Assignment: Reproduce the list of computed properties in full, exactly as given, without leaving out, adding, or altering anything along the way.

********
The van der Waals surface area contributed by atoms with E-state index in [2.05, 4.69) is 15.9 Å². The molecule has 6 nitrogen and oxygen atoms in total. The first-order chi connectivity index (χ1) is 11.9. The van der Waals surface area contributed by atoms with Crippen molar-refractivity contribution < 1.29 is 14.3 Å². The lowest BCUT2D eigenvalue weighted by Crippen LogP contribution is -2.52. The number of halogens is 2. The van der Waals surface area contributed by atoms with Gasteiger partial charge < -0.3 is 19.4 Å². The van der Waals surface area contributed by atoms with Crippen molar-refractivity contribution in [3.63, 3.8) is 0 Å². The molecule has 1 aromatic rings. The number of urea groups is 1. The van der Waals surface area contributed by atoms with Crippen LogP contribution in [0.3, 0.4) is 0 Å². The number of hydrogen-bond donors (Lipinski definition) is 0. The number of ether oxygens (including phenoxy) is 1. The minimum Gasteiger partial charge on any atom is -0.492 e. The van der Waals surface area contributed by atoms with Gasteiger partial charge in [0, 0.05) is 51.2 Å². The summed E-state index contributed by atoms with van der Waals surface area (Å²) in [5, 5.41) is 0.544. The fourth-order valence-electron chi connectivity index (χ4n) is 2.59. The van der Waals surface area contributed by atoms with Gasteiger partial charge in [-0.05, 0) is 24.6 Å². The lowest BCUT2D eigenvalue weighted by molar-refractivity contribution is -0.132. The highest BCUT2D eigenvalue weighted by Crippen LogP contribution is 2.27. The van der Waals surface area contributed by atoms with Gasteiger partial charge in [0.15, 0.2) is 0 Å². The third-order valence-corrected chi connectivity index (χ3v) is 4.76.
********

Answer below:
The van der Waals surface area contributed by atoms with E-state index in [2.05, 4.69) is 15.9 Å². The molecule has 6 nitrogen and oxygen atoms in total. The first-order chi connectivity index (χ1) is 11.9. The van der Waals surface area contributed by atoms with Crippen molar-refractivity contribution < 1.29 is 14.3 Å². The lowest BCUT2D eigenvalue weighted by Crippen LogP contribution is -2.52. The number of halogens is 2. The van der Waals surface area contributed by atoms with Gasteiger partial charge < -0.3 is 19.4 Å². The van der Waals surface area contributed by atoms with Crippen molar-refractivity contribution in [3.63, 3.8) is 0 Å². The molecule has 1 aromatic rings. The number of urea groups is 1. The van der Waals surface area contributed by atoms with Crippen LogP contribution in [0.3, 0.4) is 0 Å². The number of hydrogen-bond donors (Lipinski definition) is 0. The number of ether oxygens (including phenoxy) is 1. The minimum Gasteiger partial charge on any atom is -0.492 e. The van der Waals surface area contributed by atoms with Gasteiger partial charge in [0, 0.05) is 51.2 Å². The summed E-state index contributed by atoms with van der Waals surface area (Å²) in [5, 5.41) is 0.544. The fourth-order valence-electron chi connectivity index (χ4n) is 2.59. The van der Waals surface area contributed by atoms with Gasteiger partial charge in [-0.05, 0) is 24.6 Å². The lowest BCUT2D eigenvalue weighted by molar-refractivity contribution is -0.132. The highest BCUT2D eigenvalue weighted by Crippen LogP contribution is 2.27. The van der Waals surface area contributed by atoms with Gasteiger partial charge in [0.15, 0.2) is 0 Å². The third-order valence-corrected chi connectivity index (χ3v) is 4.76.